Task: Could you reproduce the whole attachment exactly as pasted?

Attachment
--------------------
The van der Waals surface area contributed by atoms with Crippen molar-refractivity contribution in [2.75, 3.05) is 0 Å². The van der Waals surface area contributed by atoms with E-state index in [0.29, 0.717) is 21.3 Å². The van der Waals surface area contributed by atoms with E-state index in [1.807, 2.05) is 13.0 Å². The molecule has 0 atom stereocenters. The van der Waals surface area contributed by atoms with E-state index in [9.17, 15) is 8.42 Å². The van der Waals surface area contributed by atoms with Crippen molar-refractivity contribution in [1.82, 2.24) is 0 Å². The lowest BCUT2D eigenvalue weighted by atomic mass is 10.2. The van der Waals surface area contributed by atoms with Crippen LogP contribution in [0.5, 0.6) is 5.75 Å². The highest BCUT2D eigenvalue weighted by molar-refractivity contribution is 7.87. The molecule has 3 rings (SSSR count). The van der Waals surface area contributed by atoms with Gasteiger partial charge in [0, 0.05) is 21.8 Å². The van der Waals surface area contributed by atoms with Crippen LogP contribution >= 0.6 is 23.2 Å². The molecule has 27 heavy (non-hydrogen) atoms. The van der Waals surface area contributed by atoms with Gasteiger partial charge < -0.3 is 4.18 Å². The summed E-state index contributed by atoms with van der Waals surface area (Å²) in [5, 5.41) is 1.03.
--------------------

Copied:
The van der Waals surface area contributed by atoms with Crippen molar-refractivity contribution in [2.75, 3.05) is 0 Å². The van der Waals surface area contributed by atoms with E-state index in [0.29, 0.717) is 21.3 Å². The van der Waals surface area contributed by atoms with E-state index in [1.807, 2.05) is 13.0 Å². The molecule has 0 atom stereocenters. The van der Waals surface area contributed by atoms with E-state index in [9.17, 15) is 8.42 Å². The van der Waals surface area contributed by atoms with Crippen molar-refractivity contribution in [1.82, 2.24) is 0 Å². The lowest BCUT2D eigenvalue weighted by atomic mass is 10.2. The van der Waals surface area contributed by atoms with Crippen LogP contribution in [0.5, 0.6) is 5.75 Å². The highest BCUT2D eigenvalue weighted by molar-refractivity contribution is 7.87. The molecule has 3 rings (SSSR count). The van der Waals surface area contributed by atoms with Gasteiger partial charge in [0, 0.05) is 21.8 Å². The van der Waals surface area contributed by atoms with Crippen LogP contribution >= 0.6 is 23.2 Å². The molecule has 27 heavy (non-hydrogen) atoms. The van der Waals surface area contributed by atoms with Gasteiger partial charge < -0.3 is 4.18 Å². The summed E-state index contributed by atoms with van der Waals surface area (Å²) in [5, 5.41) is 1.03.